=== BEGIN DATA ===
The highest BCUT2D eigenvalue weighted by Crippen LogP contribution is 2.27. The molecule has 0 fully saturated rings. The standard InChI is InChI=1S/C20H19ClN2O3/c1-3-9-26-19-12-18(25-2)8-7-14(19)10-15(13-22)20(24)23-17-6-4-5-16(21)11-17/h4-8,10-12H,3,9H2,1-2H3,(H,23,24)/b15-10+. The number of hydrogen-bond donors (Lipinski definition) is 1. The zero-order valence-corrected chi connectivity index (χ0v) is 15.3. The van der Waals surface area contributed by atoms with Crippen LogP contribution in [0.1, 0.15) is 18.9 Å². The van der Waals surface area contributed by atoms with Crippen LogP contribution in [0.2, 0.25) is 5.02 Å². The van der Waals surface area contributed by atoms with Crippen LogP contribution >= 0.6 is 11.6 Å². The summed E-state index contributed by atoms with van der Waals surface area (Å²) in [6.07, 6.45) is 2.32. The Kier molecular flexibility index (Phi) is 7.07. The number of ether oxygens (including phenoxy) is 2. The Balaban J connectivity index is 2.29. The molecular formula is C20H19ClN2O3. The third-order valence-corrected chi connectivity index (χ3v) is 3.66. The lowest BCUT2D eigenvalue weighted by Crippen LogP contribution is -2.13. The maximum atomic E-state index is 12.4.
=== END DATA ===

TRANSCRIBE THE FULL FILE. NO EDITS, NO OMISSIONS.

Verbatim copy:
The highest BCUT2D eigenvalue weighted by Crippen LogP contribution is 2.27. The molecule has 0 fully saturated rings. The standard InChI is InChI=1S/C20H19ClN2O3/c1-3-9-26-19-12-18(25-2)8-7-14(19)10-15(13-22)20(24)23-17-6-4-5-16(21)11-17/h4-8,10-12H,3,9H2,1-2H3,(H,23,24)/b15-10+. The number of hydrogen-bond donors (Lipinski definition) is 1. The zero-order valence-corrected chi connectivity index (χ0v) is 15.3. The van der Waals surface area contributed by atoms with Crippen LogP contribution in [0.1, 0.15) is 18.9 Å². The van der Waals surface area contributed by atoms with Crippen LogP contribution in [0.2, 0.25) is 5.02 Å². The van der Waals surface area contributed by atoms with Crippen LogP contribution >= 0.6 is 11.6 Å². The summed E-state index contributed by atoms with van der Waals surface area (Å²) in [6.07, 6.45) is 2.32. The Kier molecular flexibility index (Phi) is 7.07. The number of ether oxygens (including phenoxy) is 2. The Balaban J connectivity index is 2.29. The molecular formula is C20H19ClN2O3. The third-order valence-corrected chi connectivity index (χ3v) is 3.66. The lowest BCUT2D eigenvalue weighted by Crippen LogP contribution is -2.13. The maximum atomic E-state index is 12.4.